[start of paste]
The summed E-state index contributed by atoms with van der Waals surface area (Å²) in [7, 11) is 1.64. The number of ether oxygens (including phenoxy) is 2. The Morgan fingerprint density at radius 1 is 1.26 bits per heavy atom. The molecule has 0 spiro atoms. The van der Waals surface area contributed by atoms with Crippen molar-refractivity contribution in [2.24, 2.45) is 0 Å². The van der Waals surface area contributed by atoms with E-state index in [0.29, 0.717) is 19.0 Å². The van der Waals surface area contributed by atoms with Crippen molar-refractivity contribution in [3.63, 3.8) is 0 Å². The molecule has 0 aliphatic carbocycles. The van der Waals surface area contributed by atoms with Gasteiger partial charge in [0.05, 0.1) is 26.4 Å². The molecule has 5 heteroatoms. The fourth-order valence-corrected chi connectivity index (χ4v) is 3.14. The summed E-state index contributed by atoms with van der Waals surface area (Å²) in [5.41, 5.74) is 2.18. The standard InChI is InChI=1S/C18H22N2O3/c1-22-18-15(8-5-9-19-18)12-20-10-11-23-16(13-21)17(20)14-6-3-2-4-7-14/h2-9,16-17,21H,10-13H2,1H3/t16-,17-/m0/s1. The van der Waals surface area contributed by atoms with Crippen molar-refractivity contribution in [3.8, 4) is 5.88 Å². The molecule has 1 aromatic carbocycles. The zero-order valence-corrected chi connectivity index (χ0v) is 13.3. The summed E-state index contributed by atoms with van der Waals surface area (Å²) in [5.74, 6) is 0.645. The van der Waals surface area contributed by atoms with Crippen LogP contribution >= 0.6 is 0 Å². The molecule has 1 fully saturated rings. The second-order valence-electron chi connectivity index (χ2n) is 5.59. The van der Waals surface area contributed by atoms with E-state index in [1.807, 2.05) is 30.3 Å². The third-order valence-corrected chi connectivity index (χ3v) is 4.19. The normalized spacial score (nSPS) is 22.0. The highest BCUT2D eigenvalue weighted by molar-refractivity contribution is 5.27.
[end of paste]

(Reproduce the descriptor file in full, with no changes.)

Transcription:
The summed E-state index contributed by atoms with van der Waals surface area (Å²) in [7, 11) is 1.64. The number of ether oxygens (including phenoxy) is 2. The Morgan fingerprint density at radius 1 is 1.26 bits per heavy atom. The molecule has 0 spiro atoms. The van der Waals surface area contributed by atoms with Crippen molar-refractivity contribution in [2.24, 2.45) is 0 Å². The van der Waals surface area contributed by atoms with E-state index in [0.29, 0.717) is 19.0 Å². The van der Waals surface area contributed by atoms with Crippen molar-refractivity contribution in [3.63, 3.8) is 0 Å². The molecule has 0 aliphatic carbocycles. The van der Waals surface area contributed by atoms with Gasteiger partial charge in [0.05, 0.1) is 26.4 Å². The molecule has 5 heteroatoms. The fourth-order valence-corrected chi connectivity index (χ4v) is 3.14. The summed E-state index contributed by atoms with van der Waals surface area (Å²) in [5.41, 5.74) is 2.18. The standard InChI is InChI=1S/C18H22N2O3/c1-22-18-15(8-5-9-19-18)12-20-10-11-23-16(13-21)17(20)14-6-3-2-4-7-14/h2-9,16-17,21H,10-13H2,1H3/t16-,17-/m0/s1. The van der Waals surface area contributed by atoms with Crippen molar-refractivity contribution in [3.8, 4) is 5.88 Å². The molecule has 1 aromatic carbocycles. The zero-order valence-corrected chi connectivity index (χ0v) is 13.3. The summed E-state index contributed by atoms with van der Waals surface area (Å²) in [5.74, 6) is 0.645. The van der Waals surface area contributed by atoms with Crippen LogP contribution >= 0.6 is 0 Å². The molecule has 1 fully saturated rings. The second-order valence-electron chi connectivity index (χ2n) is 5.59. The van der Waals surface area contributed by atoms with E-state index in [1.807, 2.05) is 30.3 Å². The third-order valence-corrected chi connectivity index (χ3v) is 4.19. The normalized spacial score (nSPS) is 22.0. The highest BCUT2D eigenvalue weighted by molar-refractivity contribution is 5.27.